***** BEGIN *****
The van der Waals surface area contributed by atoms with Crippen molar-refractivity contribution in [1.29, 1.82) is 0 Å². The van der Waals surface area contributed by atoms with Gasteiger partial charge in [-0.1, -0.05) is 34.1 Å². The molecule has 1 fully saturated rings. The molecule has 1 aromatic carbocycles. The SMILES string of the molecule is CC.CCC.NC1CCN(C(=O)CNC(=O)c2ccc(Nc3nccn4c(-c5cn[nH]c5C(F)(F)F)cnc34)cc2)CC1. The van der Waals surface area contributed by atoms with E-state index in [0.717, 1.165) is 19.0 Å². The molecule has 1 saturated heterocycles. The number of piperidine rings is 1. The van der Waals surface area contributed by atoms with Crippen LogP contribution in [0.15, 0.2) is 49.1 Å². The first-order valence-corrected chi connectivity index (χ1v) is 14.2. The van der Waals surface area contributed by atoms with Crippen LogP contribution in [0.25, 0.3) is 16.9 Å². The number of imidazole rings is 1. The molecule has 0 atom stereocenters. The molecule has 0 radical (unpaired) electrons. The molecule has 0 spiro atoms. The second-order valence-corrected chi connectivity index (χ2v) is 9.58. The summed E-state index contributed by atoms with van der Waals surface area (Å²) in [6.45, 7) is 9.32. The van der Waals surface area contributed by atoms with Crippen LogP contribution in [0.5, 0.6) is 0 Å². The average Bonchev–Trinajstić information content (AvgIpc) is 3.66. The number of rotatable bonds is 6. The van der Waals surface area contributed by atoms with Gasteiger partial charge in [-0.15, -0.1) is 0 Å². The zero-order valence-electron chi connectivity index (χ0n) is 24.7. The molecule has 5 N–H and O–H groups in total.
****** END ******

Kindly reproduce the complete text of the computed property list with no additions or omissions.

The van der Waals surface area contributed by atoms with Crippen molar-refractivity contribution in [1.29, 1.82) is 0 Å². The van der Waals surface area contributed by atoms with Gasteiger partial charge in [-0.1, -0.05) is 34.1 Å². The molecule has 1 fully saturated rings. The molecule has 1 aromatic carbocycles. The SMILES string of the molecule is CC.CCC.NC1CCN(C(=O)CNC(=O)c2ccc(Nc3nccn4c(-c5cn[nH]c5C(F)(F)F)cnc34)cc2)CC1. The van der Waals surface area contributed by atoms with E-state index in [0.717, 1.165) is 19.0 Å². The molecule has 1 saturated heterocycles. The number of piperidine rings is 1. The van der Waals surface area contributed by atoms with Crippen LogP contribution in [0.15, 0.2) is 49.1 Å². The first-order valence-corrected chi connectivity index (χ1v) is 14.2. The van der Waals surface area contributed by atoms with Crippen LogP contribution in [0.25, 0.3) is 16.9 Å². The number of imidazole rings is 1. The molecule has 0 atom stereocenters. The molecule has 0 radical (unpaired) electrons. The molecule has 0 spiro atoms. The second-order valence-corrected chi connectivity index (χ2v) is 9.58. The summed E-state index contributed by atoms with van der Waals surface area (Å²) in [6.45, 7) is 9.32. The van der Waals surface area contributed by atoms with Crippen LogP contribution in [0.5, 0.6) is 0 Å². The average Bonchev–Trinajstić information content (AvgIpc) is 3.66. The number of rotatable bonds is 6. The van der Waals surface area contributed by atoms with Gasteiger partial charge in [-0.15, -0.1) is 0 Å². The zero-order valence-electron chi connectivity index (χ0n) is 24.7. The molecule has 5 N–H and O–H groups in total.